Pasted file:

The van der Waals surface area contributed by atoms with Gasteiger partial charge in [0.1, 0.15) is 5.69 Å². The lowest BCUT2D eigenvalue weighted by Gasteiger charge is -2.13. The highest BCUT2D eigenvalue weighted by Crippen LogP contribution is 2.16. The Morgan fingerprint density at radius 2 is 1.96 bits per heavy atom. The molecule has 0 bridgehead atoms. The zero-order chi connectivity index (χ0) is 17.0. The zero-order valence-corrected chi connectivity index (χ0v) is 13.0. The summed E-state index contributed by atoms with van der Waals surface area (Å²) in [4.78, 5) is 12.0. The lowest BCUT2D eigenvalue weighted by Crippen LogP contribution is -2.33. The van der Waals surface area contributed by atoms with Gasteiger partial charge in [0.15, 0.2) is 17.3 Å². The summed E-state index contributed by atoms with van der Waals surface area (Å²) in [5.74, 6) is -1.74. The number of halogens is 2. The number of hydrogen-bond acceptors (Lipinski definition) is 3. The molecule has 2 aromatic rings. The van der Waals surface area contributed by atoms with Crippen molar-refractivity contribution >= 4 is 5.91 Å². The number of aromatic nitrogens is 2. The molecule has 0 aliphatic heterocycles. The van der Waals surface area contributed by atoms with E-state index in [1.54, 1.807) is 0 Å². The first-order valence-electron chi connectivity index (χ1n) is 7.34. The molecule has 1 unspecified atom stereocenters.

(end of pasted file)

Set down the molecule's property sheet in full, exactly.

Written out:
The van der Waals surface area contributed by atoms with Gasteiger partial charge in [0.1, 0.15) is 5.69 Å². The lowest BCUT2D eigenvalue weighted by Gasteiger charge is -2.13. The highest BCUT2D eigenvalue weighted by Crippen LogP contribution is 2.16. The Morgan fingerprint density at radius 2 is 1.96 bits per heavy atom. The molecule has 0 bridgehead atoms. The zero-order chi connectivity index (χ0) is 17.0. The zero-order valence-corrected chi connectivity index (χ0v) is 13.0. The summed E-state index contributed by atoms with van der Waals surface area (Å²) in [4.78, 5) is 12.0. The lowest BCUT2D eigenvalue weighted by Crippen LogP contribution is -2.33. The van der Waals surface area contributed by atoms with Gasteiger partial charge in [0.15, 0.2) is 17.3 Å². The summed E-state index contributed by atoms with van der Waals surface area (Å²) in [5.74, 6) is -1.74. The number of halogens is 2. The number of hydrogen-bond acceptors (Lipinski definition) is 3. The molecule has 2 aromatic rings. The van der Waals surface area contributed by atoms with Crippen molar-refractivity contribution >= 4 is 5.91 Å². The number of aromatic nitrogens is 2. The molecule has 0 aliphatic heterocycles. The van der Waals surface area contributed by atoms with E-state index in [1.54, 1.807) is 0 Å². The first-order valence-electron chi connectivity index (χ1n) is 7.34. The molecule has 1 unspecified atom stereocenters.